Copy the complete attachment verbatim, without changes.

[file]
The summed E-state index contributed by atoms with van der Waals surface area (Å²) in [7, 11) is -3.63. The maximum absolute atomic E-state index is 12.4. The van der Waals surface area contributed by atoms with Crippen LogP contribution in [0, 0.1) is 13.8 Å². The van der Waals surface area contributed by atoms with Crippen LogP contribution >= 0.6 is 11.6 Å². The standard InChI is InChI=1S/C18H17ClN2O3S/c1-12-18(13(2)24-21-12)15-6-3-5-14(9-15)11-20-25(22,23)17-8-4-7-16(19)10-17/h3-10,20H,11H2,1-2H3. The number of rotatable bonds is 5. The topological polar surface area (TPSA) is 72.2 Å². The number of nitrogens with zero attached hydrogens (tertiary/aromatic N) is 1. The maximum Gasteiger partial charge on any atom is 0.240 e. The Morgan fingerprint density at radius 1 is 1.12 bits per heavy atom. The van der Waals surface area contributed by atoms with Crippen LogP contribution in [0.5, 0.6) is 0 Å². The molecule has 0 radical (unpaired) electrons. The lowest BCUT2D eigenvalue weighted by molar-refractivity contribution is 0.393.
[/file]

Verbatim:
The summed E-state index contributed by atoms with van der Waals surface area (Å²) in [7, 11) is -3.63. The maximum absolute atomic E-state index is 12.4. The van der Waals surface area contributed by atoms with Crippen LogP contribution in [0, 0.1) is 13.8 Å². The van der Waals surface area contributed by atoms with Crippen LogP contribution >= 0.6 is 11.6 Å². The standard InChI is InChI=1S/C18H17ClN2O3S/c1-12-18(13(2)24-21-12)15-6-3-5-14(9-15)11-20-25(22,23)17-8-4-7-16(19)10-17/h3-10,20H,11H2,1-2H3. The number of rotatable bonds is 5. The topological polar surface area (TPSA) is 72.2 Å². The number of nitrogens with zero attached hydrogens (tertiary/aromatic N) is 1. The maximum Gasteiger partial charge on any atom is 0.240 e. The Morgan fingerprint density at radius 1 is 1.12 bits per heavy atom. The van der Waals surface area contributed by atoms with Crippen LogP contribution in [0.5, 0.6) is 0 Å². The molecule has 0 radical (unpaired) electrons. The lowest BCUT2D eigenvalue weighted by molar-refractivity contribution is 0.393.